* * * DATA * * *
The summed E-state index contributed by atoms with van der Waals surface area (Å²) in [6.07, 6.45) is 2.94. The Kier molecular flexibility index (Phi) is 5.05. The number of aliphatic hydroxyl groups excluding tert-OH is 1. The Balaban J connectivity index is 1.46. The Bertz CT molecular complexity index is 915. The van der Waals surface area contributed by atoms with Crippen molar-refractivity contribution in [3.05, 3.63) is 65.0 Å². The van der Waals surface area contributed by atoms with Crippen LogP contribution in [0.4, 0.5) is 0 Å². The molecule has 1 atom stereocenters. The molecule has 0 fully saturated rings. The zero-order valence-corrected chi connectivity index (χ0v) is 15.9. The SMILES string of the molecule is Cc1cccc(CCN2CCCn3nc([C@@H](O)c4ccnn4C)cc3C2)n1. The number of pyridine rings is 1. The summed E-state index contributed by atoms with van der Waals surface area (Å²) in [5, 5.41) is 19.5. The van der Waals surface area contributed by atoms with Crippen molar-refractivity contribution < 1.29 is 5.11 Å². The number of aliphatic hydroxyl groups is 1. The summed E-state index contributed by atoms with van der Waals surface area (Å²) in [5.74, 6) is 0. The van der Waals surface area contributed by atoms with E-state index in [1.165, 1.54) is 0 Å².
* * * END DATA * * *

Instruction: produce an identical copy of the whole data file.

The summed E-state index contributed by atoms with van der Waals surface area (Å²) in [6.07, 6.45) is 2.94. The Kier molecular flexibility index (Phi) is 5.05. The number of aliphatic hydroxyl groups excluding tert-OH is 1. The Balaban J connectivity index is 1.46. The Bertz CT molecular complexity index is 915. The van der Waals surface area contributed by atoms with Crippen molar-refractivity contribution in [3.05, 3.63) is 65.0 Å². The van der Waals surface area contributed by atoms with Crippen LogP contribution in [0.4, 0.5) is 0 Å². The molecule has 1 atom stereocenters. The molecule has 0 fully saturated rings. The zero-order valence-corrected chi connectivity index (χ0v) is 15.9. The SMILES string of the molecule is Cc1cccc(CCN2CCCn3nc([C@@H](O)c4ccnn4C)cc3C2)n1. The number of pyridine rings is 1. The summed E-state index contributed by atoms with van der Waals surface area (Å²) in [5, 5.41) is 19.5. The van der Waals surface area contributed by atoms with Crippen molar-refractivity contribution < 1.29 is 5.11 Å². The number of aliphatic hydroxyl groups is 1. The summed E-state index contributed by atoms with van der Waals surface area (Å²) in [5.74, 6) is 0. The van der Waals surface area contributed by atoms with E-state index in [1.165, 1.54) is 0 Å².